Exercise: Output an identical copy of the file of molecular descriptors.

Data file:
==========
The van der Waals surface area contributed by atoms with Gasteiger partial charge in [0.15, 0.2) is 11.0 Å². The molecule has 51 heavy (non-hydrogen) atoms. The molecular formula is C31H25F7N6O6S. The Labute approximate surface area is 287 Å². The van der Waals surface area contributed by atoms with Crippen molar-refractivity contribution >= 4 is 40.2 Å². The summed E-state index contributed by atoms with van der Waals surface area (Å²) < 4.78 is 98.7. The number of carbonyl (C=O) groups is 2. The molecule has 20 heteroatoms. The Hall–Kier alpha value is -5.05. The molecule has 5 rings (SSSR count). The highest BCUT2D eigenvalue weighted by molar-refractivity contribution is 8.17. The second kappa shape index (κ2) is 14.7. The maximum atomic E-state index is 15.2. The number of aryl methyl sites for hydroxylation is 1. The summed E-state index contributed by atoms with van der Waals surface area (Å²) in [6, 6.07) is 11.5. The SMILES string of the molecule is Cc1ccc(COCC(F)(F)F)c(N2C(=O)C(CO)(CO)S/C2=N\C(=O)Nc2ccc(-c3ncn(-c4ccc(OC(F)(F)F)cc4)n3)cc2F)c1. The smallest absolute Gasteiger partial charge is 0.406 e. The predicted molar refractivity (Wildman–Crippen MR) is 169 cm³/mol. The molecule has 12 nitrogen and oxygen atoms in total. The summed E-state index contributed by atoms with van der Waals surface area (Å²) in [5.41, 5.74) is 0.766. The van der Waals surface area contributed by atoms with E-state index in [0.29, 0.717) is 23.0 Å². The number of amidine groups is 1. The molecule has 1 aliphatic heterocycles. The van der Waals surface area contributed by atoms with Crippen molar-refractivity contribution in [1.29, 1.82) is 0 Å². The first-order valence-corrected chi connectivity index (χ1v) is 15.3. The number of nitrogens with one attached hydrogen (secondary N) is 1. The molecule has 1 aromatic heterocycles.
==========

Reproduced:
The van der Waals surface area contributed by atoms with Gasteiger partial charge in [0.15, 0.2) is 11.0 Å². The molecule has 51 heavy (non-hydrogen) atoms. The molecular formula is C31H25F7N6O6S. The Labute approximate surface area is 287 Å². The van der Waals surface area contributed by atoms with Crippen molar-refractivity contribution >= 4 is 40.2 Å². The summed E-state index contributed by atoms with van der Waals surface area (Å²) < 4.78 is 98.7. The number of carbonyl (C=O) groups is 2. The molecule has 20 heteroatoms. The Hall–Kier alpha value is -5.05. The molecule has 5 rings (SSSR count). The highest BCUT2D eigenvalue weighted by molar-refractivity contribution is 8.17. The second kappa shape index (κ2) is 14.7. The maximum atomic E-state index is 15.2. The number of aryl methyl sites for hydroxylation is 1. The summed E-state index contributed by atoms with van der Waals surface area (Å²) in [6, 6.07) is 11.5. The SMILES string of the molecule is Cc1ccc(COCC(F)(F)F)c(N2C(=O)C(CO)(CO)S/C2=N\C(=O)Nc2ccc(-c3ncn(-c4ccc(OC(F)(F)F)cc4)n3)cc2F)c1. The smallest absolute Gasteiger partial charge is 0.406 e. The predicted molar refractivity (Wildman–Crippen MR) is 169 cm³/mol. The molecule has 12 nitrogen and oxygen atoms in total. The summed E-state index contributed by atoms with van der Waals surface area (Å²) in [5.41, 5.74) is 0.766. The van der Waals surface area contributed by atoms with E-state index in [0.29, 0.717) is 23.0 Å². The number of amidine groups is 1. The molecule has 1 aliphatic heterocycles. The van der Waals surface area contributed by atoms with Crippen molar-refractivity contribution in [1.29, 1.82) is 0 Å². The first-order valence-corrected chi connectivity index (χ1v) is 15.3. The number of nitrogens with one attached hydrogen (secondary N) is 1. The molecule has 1 aromatic heterocycles.